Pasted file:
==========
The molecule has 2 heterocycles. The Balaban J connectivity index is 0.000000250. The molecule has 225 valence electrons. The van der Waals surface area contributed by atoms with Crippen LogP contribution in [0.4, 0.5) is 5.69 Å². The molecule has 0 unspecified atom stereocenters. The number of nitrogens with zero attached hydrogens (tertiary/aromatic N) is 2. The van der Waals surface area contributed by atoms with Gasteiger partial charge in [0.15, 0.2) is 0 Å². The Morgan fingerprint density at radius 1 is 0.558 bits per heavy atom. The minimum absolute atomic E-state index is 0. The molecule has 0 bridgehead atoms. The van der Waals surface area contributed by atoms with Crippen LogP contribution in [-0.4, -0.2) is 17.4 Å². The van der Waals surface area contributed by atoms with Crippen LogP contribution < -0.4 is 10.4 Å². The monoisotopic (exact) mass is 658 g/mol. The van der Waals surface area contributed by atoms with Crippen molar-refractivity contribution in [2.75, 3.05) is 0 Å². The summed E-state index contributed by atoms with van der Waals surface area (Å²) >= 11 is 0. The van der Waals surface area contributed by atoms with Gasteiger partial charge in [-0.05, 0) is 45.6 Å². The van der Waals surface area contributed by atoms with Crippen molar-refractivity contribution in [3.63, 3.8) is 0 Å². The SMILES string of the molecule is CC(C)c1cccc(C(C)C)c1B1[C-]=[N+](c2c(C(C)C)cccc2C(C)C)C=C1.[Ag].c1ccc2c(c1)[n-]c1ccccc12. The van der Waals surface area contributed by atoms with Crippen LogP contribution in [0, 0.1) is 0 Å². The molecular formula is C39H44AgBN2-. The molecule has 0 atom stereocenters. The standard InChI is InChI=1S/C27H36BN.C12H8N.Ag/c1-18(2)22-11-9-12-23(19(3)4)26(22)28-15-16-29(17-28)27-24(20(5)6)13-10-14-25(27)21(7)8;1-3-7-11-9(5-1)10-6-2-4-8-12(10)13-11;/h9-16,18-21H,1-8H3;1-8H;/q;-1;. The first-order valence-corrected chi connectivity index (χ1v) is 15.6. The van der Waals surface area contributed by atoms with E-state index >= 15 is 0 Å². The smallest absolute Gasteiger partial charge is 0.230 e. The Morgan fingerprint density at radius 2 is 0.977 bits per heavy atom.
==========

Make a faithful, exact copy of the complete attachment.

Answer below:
The molecule has 2 heterocycles. The Balaban J connectivity index is 0.000000250. The molecule has 225 valence electrons. The van der Waals surface area contributed by atoms with Crippen LogP contribution in [0.4, 0.5) is 5.69 Å². The molecule has 0 unspecified atom stereocenters. The number of nitrogens with zero attached hydrogens (tertiary/aromatic N) is 2. The van der Waals surface area contributed by atoms with Gasteiger partial charge in [0.15, 0.2) is 0 Å². The Morgan fingerprint density at radius 1 is 0.558 bits per heavy atom. The minimum absolute atomic E-state index is 0. The molecule has 0 bridgehead atoms. The van der Waals surface area contributed by atoms with Crippen LogP contribution in [-0.4, -0.2) is 17.4 Å². The van der Waals surface area contributed by atoms with Crippen LogP contribution < -0.4 is 10.4 Å². The monoisotopic (exact) mass is 658 g/mol. The van der Waals surface area contributed by atoms with Crippen molar-refractivity contribution in [2.75, 3.05) is 0 Å². The summed E-state index contributed by atoms with van der Waals surface area (Å²) >= 11 is 0. The van der Waals surface area contributed by atoms with Gasteiger partial charge in [-0.05, 0) is 45.6 Å². The van der Waals surface area contributed by atoms with Crippen molar-refractivity contribution in [3.63, 3.8) is 0 Å². The SMILES string of the molecule is CC(C)c1cccc(C(C)C)c1B1[C-]=[N+](c2c(C(C)C)cccc2C(C)C)C=C1.[Ag].c1ccc2c(c1)[n-]c1ccccc12. The van der Waals surface area contributed by atoms with Crippen LogP contribution in [0, 0.1) is 0 Å². The molecular formula is C39H44AgBN2-. The molecule has 0 atom stereocenters. The standard InChI is InChI=1S/C27H36BN.C12H8N.Ag/c1-18(2)22-11-9-12-23(19(3)4)26(22)28-15-16-29(17-28)27-24(20(5)6)13-10-14-25(27)21(7)8;1-3-7-11-9(5-1)10-6-2-4-8-12(10)13-11;/h9-16,18-21H,1-8H3;1-8H;/q;-1;. The first-order valence-corrected chi connectivity index (χ1v) is 15.6. The van der Waals surface area contributed by atoms with E-state index >= 15 is 0 Å². The smallest absolute Gasteiger partial charge is 0.230 e. The Morgan fingerprint density at radius 2 is 0.977 bits per heavy atom.